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Natural owns patents relating to dietary supplements containing beta-alanine (an amino acid). Together with histidine, another amino acid, beta-alanine can form dipeptides that are involved in the regulation of intracellular pH during muscle contraction and development of fatigue. Variations in dipeptide concentrations affect the anaerobic work capacity of athletes. One dipeptide, carnosine, contributes to hydronium ion buffering. During certain sustained exercise, hydronium ions and lactate can accumulate and severely reduce intracellular pH; reduced pH interferes with the creatine-phosphorylcreatine system, part of the process by which energy is generated in muscle cells. Natural's patents generally relate to the use of beta-alanine in a dietary supplement to “increas[e] the anaerobic working capacity of muscle and other tissue.” The district court applied the Supreme Court’s 2015 two-part “Alice” test and held all of the asserted claims were directed to patent ineligible subject matter (35 U.S.C. 101_ and lacked an inventive concept. The Federal Circuit reversed. Under Natural’s proposed claim constructions, the Method Claims are not directed to an exception to section 101 under the first step of the Alice test, so judgment on the pleadings was inappropriate. The Product Claims contain a dietary supplement limitation, with the same proposed construction, which does not support the idea that this limitation was well-understood, routine, and conventional. The Manufacturing Claims are not directed to the natural law or product of nature, but are an application of the law and new use of that product. View "Natural Alternatives International, Inc.. v. Creative Compunds, LLC" on Justia Law

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Drug manufacturers filed Abbreviated New Drug Applications with the Food and Drug Administration seeking to market generic versions of Saphris, a drug product sold by Forest Laboratories. Saphris is a sublingually administered, atypical antipsychotic containing asenapine maleate. Forest sued for patent infringement, asserting that the proposed generic products would infringe claims of its patents. The district court held the generic manufacturers had not established certain claims to be invalid and held Forest had not established infringement of certain claims as to two manufacturers. The Federal Circuit vacated and remanded the validity determination, and for reconsideration infringement under a corrected claim construction. The district court erred in treating “excitation” as being limited to “excitation disorders.” The court rejected claims concerning sufficient written description, obviousness, and the construction of other claims. View "Forest Laboratories, LLC v. Sigmapharm Laboratories, LLC" on Justia Law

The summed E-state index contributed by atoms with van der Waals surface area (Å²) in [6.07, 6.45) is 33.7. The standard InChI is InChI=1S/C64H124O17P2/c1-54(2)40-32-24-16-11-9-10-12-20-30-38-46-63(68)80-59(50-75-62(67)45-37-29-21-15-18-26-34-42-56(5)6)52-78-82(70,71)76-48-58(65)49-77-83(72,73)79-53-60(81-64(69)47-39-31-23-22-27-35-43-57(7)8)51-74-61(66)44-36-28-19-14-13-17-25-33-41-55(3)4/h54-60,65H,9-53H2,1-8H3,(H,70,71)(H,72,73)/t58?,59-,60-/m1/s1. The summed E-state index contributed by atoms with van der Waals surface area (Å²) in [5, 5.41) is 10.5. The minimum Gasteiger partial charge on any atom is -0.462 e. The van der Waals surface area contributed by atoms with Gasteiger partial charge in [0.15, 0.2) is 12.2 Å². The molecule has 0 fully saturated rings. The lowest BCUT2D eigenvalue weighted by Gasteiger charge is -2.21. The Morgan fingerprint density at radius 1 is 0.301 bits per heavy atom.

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Shire manufactured and marketed the lucrative drug Vancocin, which is used to treat a life-threatening gastrointestinal infection. After Shire learned that manufacturers were considering making generic equivalents to Vancocin, it inundated the Food and Drug Administration (FDA) with allegedly meritless filings to delay approval of those generics. The FDA eventually rejected Shire’s filings and approved generic equivalents to Vancocin. The filings resulted in a high cost to consumers. Shire had delayed generic entry for years and reaped hundreds of millions of dollars in profits. Nearly five years later, after Shire had divested itself of Vancocin, the Federal Trade Commission (FTC) filed suit against Shire under Section 13(b) of the Federal Trade Commission Act, 15 U.S.C. 53(b), seeking a permanent injunction and restitution, and alleging that Shire’s petitioning was an unfair method of competition. The district court dismissed, finding that the FTC’s allegations of long-past petitioning activity failed to satisfy Section 13(b)’s requirement that Shire “is violating” or “is about to violate” the law. The Third Circuit affirmed, rejecting “the FTC’s invitation to stretch Section 13(b) beyond its clear text.” The FTC admits that Shire is not currently violating the law and did not allege that Shire is about to violate the law. View "Federal Trade Commission v. Shire ViroPharma Inc" on Justia Law